Before Tampa concert, Heart’s Ann Wilson details the 'Fierce Bliss' of recent songwriting epiphany

She's the real thing, and she'll tell you so when Wilson plays the Hard Rock Event Center this month.

click to enlarge Before Tampa concert, Heart’s Ann Wilson details the 'Fierce Bliss' of recent songwriting epiphany
Photo by Caesar Carbajal
In the last five years, Ann Wilson has toured with Jeff Beck, made amends with sister Nancy—albeit temporarily—and released her first album containing original material, entitled Fierce Bliss.

Rock and roll is no longer the boys-only club it was when Heart let itself in. When Dreamboat Annie debuted in 1975, the Seattle sisters could have taken over the world if they wanted to.

“There’s still a long way to go, because I think that the real thing is for men and women to work together,” Ann told Creative Loafing Tampa Bay over the phone from her house on the St. Johns River. “I think women have changed the business a lot, because it's not only musicians, but it's managers, attorneys, publicists and just all levels of the entertainment industry."

Many of us had some sort of epiphany or awakening during the worst of COVID-19, whether it was regarding identity, occupation, or something else entirely. Wilson’s was linked to songwriting.

“Just looking out the window over this big, beautiful river we live on gave me lots of time to think, daydream, and be peaceful. That’s the state I have to be in to write,” Ann recalled. Thus Fierce Bliss was born, and the writing on it is solid, too. Ann tackles the toxicity of fame and fortune—specifically the Hollywood sort—on “A Moment in Heaven,” and on “Black Wing,” she anthropomorphizes some birds she saw on the St. John’s during lockdown.

Though her songwriting chops are sharp, there’s nothing like an Ann Wilson-ified rock cover, of which she has done many, from Led Zeppelin's "Stairway To Heaven" to Pink Floyd's "Goodbye Blue Sky."

While not entirely made up of covers—unlike her previous record Immortal, which saluted musicians that died in the 2010s—Fierce Bliss still features a number of them, such as Eurythmics’ “Missionary Man,” Jeff Buckley’s “Forget Her,” and most notably, a duet with Vince Gill on Queen’s “Love Of My Life.”

“He’s a triple threat,” Wilson commented. “I wanted to do it with a man. Because my voice is a little raspy and stuff, I wanted a man's voice to sound really beautiful and angelic, and so there was only one choice, and it was Vince.”

“Don't be afraid to sound human, because that way, you're going to have an identity and you're going to stand out."

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Another key element of Fierce Bliss is that Roger Dean—famous for his work with one of Ann’s favorite bands, Yes, designed the album cover.

“I got in touch with Roger, I told him the name of the record, and he really liked it,” Wilson explained. And she really loved the name he gave the piece he dreamed up: “Parrot On Ice.” But then again, it’s hard to not admire something that Dean has created.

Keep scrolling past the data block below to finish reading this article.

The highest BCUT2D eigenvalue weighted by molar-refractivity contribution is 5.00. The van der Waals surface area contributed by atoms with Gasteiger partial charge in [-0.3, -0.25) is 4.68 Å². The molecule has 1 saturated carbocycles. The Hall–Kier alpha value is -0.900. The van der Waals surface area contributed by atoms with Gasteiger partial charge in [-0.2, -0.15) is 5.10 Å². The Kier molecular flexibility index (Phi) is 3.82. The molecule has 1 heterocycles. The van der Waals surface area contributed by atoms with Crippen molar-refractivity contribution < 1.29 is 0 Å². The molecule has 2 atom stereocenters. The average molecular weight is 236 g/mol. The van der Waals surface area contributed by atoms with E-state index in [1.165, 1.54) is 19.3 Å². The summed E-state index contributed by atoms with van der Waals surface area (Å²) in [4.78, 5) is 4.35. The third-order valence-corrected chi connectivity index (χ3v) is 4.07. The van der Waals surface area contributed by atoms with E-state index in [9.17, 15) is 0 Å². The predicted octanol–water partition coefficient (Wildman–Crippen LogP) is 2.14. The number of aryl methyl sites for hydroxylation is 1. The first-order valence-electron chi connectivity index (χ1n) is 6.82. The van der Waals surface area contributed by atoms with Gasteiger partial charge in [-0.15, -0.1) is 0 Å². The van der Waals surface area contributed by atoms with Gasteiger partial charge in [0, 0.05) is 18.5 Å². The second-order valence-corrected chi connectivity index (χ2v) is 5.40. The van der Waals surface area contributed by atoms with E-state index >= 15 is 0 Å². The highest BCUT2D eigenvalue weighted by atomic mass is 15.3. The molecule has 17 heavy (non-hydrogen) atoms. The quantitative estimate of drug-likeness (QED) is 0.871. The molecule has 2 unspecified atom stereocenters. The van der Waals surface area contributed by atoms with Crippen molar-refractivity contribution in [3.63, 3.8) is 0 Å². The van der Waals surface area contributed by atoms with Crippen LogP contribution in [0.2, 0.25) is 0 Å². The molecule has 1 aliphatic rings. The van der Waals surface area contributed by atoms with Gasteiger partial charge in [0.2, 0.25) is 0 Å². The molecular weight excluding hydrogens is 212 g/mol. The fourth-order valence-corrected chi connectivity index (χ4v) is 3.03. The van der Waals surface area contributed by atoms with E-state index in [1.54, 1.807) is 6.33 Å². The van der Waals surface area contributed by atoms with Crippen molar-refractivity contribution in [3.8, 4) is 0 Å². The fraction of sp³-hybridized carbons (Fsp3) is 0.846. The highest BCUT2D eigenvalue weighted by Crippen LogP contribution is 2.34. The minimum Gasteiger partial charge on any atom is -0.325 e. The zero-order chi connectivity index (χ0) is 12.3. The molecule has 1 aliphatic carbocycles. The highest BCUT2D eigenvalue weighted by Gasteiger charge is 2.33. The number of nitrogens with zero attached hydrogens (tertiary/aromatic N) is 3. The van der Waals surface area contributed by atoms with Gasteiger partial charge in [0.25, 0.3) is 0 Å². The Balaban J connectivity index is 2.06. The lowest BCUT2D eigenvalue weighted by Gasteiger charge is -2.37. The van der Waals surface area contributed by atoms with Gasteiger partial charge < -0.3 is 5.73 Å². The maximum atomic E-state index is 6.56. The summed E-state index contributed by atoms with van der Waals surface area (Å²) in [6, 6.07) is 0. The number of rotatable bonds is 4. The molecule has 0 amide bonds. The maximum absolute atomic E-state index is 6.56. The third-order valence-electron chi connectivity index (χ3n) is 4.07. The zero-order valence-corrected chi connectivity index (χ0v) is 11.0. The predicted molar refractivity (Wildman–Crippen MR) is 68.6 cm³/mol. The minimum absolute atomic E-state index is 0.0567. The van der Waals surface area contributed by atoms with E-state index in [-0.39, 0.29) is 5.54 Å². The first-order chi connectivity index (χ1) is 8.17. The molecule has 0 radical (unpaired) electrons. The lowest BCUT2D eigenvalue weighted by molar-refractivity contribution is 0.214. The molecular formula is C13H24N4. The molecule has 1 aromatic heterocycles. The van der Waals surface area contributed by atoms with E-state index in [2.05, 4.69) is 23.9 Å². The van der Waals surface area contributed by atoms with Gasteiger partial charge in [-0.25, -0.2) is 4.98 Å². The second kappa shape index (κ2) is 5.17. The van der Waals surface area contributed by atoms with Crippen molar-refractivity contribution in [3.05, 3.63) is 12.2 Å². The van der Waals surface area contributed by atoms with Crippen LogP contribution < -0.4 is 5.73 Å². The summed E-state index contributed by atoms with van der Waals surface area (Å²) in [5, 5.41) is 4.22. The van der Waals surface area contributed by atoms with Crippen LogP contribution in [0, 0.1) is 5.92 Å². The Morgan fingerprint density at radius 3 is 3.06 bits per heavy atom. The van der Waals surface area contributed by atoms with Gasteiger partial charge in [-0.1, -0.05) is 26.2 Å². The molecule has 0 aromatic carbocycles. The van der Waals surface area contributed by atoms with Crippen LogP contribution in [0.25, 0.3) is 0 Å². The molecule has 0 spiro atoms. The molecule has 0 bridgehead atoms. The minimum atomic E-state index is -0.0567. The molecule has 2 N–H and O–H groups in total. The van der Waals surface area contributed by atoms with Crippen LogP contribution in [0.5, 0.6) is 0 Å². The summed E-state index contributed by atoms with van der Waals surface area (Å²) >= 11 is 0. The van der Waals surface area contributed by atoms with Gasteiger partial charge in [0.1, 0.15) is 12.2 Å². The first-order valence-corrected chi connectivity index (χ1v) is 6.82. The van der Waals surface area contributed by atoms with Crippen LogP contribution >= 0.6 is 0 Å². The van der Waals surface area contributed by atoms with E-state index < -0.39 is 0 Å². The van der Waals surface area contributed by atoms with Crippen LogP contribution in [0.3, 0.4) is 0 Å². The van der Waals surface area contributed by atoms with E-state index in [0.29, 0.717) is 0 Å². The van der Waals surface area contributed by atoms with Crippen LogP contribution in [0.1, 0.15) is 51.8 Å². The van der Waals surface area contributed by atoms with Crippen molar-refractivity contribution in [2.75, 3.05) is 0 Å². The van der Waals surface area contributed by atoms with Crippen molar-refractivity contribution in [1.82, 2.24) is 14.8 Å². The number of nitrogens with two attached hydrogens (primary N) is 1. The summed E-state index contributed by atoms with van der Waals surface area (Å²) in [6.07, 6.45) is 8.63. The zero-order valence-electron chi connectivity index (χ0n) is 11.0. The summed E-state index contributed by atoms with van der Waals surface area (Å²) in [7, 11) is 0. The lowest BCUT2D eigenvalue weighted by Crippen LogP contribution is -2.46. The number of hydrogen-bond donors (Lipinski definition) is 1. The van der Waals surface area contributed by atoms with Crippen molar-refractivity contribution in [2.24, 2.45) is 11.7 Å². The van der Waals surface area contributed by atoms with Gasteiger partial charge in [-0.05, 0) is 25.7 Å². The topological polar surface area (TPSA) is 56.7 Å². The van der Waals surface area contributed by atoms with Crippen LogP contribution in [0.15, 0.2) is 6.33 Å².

“We’re going to put this album out on vinyl, and I thought about how great it would be if people could have the experience of listening to the vinyl, and holding this piece of art in their hands at the same time,” Wilson added.

Recently, Ann stated that her and Nancy are currently kept apart thanks to differences in how they want the legacy of Heart executed. Nancy wants to take the nostalgic brand route, while Ann wants to continue breaking barriers and trying new things. She does, however, try and keep up with the times while maintaining Heart's original sound. Ann appreciates how Billie Eilish and Lucy Hale are “trying to be original,” but personally, she’s always rocking out—and vocally warming up—to the likes of Lucinda Williams, U2, and Emmylou Harris.

“Usually, I’m sitting in my dressing room getting ready. I have a little blaster in there, and I sing along with someone else's CD. And it's way more fun and interesting than just singing scales, which is really boring,” she declared.

When asked what advice she has for young, up-and-coming artists, Ann urged them to ditch the autotune, and not to worry about what other people want them to sound like. “Don't be afraid to sound human, because that way, you're going to have an identity and you're going to stand out. If you sound exactly like everybody else, and you sound autotuned and robotic, then you're just going to be anonymous.”

So, this ain’t the end, you’ll see Ann again, when she arrives at the Tampa Hard Rock Events Center next week, where there’s guaranteed to be zero sign of autotune in the venue. She will, however, crack out her iconic, high-pitched wails, a few covers, and if she’s feeling extra bold, a flute solo, if she feels like dusting off Heart’s “Love Alive.”

About The Author

Josh Bradley

Josh Bradley is Creative Loafing Tampa's resident live music freak. He started freelancing with the paper in 2020 at the age of 18, and has since covered, announced, and previewed numerous live shows in Tampa Bay. Check the music section in print and online every week for the latest in local live music.
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